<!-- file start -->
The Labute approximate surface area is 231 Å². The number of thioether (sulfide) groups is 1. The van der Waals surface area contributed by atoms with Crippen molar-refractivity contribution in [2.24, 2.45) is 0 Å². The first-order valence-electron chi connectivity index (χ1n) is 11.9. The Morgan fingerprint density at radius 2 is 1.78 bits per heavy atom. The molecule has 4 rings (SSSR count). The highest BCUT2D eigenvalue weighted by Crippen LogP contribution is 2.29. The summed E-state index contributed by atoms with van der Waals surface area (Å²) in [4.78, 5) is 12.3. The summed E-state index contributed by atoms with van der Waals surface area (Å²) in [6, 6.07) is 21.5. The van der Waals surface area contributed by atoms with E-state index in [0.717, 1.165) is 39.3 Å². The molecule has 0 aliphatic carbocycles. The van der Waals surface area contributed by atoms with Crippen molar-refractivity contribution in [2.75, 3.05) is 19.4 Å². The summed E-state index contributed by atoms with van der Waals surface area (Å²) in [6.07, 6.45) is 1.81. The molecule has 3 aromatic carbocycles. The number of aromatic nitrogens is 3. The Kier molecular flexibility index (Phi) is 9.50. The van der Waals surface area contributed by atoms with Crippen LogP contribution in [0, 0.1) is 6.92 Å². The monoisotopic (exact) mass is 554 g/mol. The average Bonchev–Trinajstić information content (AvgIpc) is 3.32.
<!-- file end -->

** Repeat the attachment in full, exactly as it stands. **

The Labute approximate surface area is 231 Å². The number of thioether (sulfide) groups is 1. The van der Waals surface area contributed by atoms with Crippen molar-refractivity contribution in [2.24, 2.45) is 0 Å². The first-order valence-electron chi connectivity index (χ1n) is 11.9. The Morgan fingerprint density at radius 2 is 1.78 bits per heavy atom. The molecule has 4 rings (SSSR count). The highest BCUT2D eigenvalue weighted by Crippen LogP contribution is 2.29. The summed E-state index contributed by atoms with van der Waals surface area (Å²) in [4.78, 5) is 12.3. The summed E-state index contributed by atoms with van der Waals surface area (Å²) in [6, 6.07) is 21.5. The van der Waals surface area contributed by atoms with E-state index in [0.717, 1.165) is 39.3 Å². The molecule has 0 aliphatic carbocycles. The van der Waals surface area contributed by atoms with Crippen molar-refractivity contribution in [2.75, 3.05) is 19.4 Å². The summed E-state index contributed by atoms with van der Waals surface area (Å²) in [6.07, 6.45) is 1.81. The molecule has 3 aromatic carbocycles. The number of aromatic nitrogens is 3. The Kier molecular flexibility index (Phi) is 9.50. The van der Waals surface area contributed by atoms with Crippen LogP contribution in [0, 0.1) is 6.92 Å². The monoisotopic (exact) mass is 554 g/mol. The average Bonchev–Trinajstić information content (AvgIpc) is 3.32.